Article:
I realize that is a difficult question to answer. What kind of maximum throughputs are people seeing with their PA-500s?
For example: I monitor our firewall (not a PA) using PRTG via SNMP and see a fairly constant 20 Mbps with some 30-45 minute spikes up to 35 Mbps. Nights I see 30+ constantly (we are a boarding school and their is a lot of streaming). Well under the PA-500 stats, but I want to have some room for growth.
Hi Bob...You are correct in that throughput will vary depending on the type of traffic (SMTP, SSL, SMB, HTTP, etc) and the average packet size on your network. If your network carries alot of zip compressed files, this will require more resource to unzip & scan. So every network will be different.
From your description, we would need to handle 45Mbps (you also need to consider the traffic from internal to DMZ if you have a DMZ and factor it in). Accounting for full duplex, we need to support 45Mbps in + 45Mbps out = 90Mbps total. The PA500 offers 100Mbps threat prevention throughput under the best condition so the PA500 is not the right fit. The PA2020 offers 200Mbps threat prevention throughput which put us at 40-50% CPU usage from the start. Then as you turn on policies & features, the CPU usage will increase as we would expect.
I would suggest looking at the PA2050 and contact your Palo Alto account team/partner for further discussion. Thanks.
Thank your for your reply. A couple thoughts:
Our internet connection is limited to 40Mbps up and 40Mbps down at the ISP level Until Dec. when we will be changing our ISP. So no matter what we will be limited to 40 Mbps up and down through Dec. 2012. Probably a 50x10 or 100x10 after that.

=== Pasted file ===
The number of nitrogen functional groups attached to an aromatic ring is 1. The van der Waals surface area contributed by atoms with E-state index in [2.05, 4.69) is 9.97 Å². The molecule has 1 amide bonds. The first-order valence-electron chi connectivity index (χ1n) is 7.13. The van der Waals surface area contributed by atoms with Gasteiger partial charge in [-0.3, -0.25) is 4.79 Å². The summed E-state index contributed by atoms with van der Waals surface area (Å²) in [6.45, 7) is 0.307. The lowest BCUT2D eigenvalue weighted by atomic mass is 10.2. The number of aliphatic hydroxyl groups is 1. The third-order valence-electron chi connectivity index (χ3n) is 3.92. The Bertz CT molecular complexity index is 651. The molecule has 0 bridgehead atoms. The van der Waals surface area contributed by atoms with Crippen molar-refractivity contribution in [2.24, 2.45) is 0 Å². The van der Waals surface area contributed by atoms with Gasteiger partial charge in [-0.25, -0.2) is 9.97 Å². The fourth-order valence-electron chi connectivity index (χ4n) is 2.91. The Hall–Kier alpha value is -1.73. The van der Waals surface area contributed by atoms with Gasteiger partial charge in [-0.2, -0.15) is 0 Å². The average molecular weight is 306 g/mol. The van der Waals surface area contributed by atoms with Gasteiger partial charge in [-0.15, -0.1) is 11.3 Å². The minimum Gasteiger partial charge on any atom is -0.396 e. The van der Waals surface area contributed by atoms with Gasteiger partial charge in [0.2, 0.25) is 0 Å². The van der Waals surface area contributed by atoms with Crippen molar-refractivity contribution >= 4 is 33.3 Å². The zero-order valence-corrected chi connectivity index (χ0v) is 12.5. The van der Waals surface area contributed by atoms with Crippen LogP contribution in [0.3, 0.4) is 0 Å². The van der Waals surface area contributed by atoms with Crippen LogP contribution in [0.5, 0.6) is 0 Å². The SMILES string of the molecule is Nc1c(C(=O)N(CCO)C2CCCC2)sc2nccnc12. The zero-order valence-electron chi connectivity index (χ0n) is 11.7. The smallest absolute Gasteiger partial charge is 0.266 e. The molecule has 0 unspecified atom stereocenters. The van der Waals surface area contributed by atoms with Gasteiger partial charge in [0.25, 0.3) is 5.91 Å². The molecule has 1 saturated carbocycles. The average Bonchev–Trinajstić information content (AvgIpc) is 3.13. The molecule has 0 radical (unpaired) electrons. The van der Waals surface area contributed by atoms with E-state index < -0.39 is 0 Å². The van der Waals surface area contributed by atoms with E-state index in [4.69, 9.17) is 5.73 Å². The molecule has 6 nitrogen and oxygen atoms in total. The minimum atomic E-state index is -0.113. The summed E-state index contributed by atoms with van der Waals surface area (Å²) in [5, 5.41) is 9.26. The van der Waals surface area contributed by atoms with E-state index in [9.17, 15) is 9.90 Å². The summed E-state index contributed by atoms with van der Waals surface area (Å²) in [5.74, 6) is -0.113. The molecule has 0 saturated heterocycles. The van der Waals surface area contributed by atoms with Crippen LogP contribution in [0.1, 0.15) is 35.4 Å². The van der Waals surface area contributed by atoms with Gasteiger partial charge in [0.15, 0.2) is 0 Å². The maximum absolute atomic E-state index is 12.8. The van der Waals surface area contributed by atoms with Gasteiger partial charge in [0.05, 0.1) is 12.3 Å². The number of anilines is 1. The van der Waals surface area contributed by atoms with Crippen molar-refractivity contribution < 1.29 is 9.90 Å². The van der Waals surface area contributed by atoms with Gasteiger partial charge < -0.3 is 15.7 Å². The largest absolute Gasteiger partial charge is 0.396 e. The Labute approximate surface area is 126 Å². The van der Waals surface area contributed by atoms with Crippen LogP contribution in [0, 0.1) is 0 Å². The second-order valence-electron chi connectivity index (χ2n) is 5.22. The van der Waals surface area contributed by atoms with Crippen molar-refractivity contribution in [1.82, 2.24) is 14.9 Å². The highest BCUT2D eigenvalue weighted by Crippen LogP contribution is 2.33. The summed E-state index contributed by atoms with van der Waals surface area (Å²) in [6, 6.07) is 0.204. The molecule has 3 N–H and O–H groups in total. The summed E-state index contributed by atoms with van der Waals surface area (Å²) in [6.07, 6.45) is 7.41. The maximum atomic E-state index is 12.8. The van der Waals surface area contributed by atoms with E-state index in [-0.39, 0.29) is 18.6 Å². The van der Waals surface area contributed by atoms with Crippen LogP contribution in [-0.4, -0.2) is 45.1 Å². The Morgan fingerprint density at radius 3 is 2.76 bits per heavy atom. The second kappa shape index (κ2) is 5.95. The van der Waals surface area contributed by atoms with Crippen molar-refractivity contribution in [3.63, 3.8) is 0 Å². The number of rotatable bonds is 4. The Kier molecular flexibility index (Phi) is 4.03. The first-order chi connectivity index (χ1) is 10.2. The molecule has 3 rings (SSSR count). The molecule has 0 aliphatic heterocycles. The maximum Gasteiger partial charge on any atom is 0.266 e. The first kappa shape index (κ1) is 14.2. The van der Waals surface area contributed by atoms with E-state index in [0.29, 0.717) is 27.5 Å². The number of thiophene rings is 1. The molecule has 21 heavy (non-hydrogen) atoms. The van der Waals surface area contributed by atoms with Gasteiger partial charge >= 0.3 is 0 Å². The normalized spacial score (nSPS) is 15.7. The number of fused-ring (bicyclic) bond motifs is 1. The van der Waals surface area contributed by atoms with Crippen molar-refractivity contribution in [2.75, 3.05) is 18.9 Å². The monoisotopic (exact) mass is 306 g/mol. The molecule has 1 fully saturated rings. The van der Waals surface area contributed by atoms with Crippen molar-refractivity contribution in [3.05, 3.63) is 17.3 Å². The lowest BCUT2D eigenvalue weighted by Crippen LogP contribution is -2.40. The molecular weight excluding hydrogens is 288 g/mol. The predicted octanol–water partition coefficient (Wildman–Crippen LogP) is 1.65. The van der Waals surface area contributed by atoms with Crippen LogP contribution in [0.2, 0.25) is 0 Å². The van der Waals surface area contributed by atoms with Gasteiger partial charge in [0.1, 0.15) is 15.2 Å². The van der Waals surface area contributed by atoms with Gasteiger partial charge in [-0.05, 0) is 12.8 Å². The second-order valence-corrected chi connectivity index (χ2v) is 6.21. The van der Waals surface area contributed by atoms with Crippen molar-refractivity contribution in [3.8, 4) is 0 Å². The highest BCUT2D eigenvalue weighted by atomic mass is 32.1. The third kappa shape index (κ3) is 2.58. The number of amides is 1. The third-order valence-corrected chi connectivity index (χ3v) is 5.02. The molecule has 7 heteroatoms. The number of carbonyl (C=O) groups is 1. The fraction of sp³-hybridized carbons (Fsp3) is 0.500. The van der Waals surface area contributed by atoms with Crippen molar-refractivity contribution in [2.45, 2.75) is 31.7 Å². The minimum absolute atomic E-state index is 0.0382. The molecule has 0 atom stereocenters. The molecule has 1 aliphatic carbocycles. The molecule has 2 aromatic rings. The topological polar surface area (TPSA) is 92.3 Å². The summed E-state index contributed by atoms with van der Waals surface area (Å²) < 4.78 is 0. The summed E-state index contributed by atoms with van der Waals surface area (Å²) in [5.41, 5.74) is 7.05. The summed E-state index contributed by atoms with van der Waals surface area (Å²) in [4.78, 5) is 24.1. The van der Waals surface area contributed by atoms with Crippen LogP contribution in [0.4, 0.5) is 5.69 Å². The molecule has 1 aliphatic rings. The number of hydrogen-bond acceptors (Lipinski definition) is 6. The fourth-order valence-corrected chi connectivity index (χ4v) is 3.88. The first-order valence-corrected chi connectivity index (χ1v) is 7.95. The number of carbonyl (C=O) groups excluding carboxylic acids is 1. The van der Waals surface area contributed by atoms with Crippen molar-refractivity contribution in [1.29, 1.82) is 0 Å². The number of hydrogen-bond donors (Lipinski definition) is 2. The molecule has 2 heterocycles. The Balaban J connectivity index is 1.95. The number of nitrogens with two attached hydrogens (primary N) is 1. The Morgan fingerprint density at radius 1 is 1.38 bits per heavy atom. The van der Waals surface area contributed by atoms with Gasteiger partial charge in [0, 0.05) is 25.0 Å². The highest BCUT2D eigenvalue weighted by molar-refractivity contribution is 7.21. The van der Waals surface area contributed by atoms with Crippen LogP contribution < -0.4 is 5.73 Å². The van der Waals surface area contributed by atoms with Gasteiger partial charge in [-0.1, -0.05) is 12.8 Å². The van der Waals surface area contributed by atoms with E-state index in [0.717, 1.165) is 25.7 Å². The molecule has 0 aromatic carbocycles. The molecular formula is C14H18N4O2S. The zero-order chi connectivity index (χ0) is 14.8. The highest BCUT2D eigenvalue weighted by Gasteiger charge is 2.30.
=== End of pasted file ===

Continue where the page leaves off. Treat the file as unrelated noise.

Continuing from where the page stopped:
The high traffic is almost exclusively streaming in. Our outbound traffic is very low (2-5 Mpbs).
As there are only a few high usage streaming sites/apps (Netflix, Youtube, etc), If I created a separate rule to NOT scan these high usage sites/apps from all of the scanning would this help?
On a non technical note: The yearly renewal costs between the 500 and the 2020 are significant enough that it is going to make it VERY difficult to push through our budget. Especially for an academic environment.
I will be speaking with my our presales engineer and sales people soon at which time I will place it in vwire mode, but any thoughts on the above would be appreciated.
According to tests made by NSS Labs the PA boxes performed 115% of stated performance mentioned in the datasheets.
I dont know if this is valid for the PA-500 since the test was performed on a 4xxx/5xxx box.
Another observation in these tests was that it basically didnt matter if you enabled/disabled scanning features such as the IDP, AV etc. As a sidenote higher throughput was observered when ALL features was enabled compared to when only one feature at a time was enabled.
If you're planning to increase your Internet bandwidth after Dec 2012, you would want to select the unit to support traffic for 2013 and beyond.
Yes, you can define rule(s) not to scan certain traffic like NetFlix and that will help, but you run the security risk. Well-known sites like Sony, Gmail, RSA have been compromised so it's best practice to guard against everything. You may have heard of the Zero-Trust security model from Forrester.
You should also review our features (VPN, QoS, URL filtering, SSL decryption) and decide which features you plan to implement as they will require CPU & memory.
Yes, budget is always a consideration. Maybe you're paying for URL subscription now that you can run on the PA device. Typically, I find that we can save our customers quite a bit by doing so.
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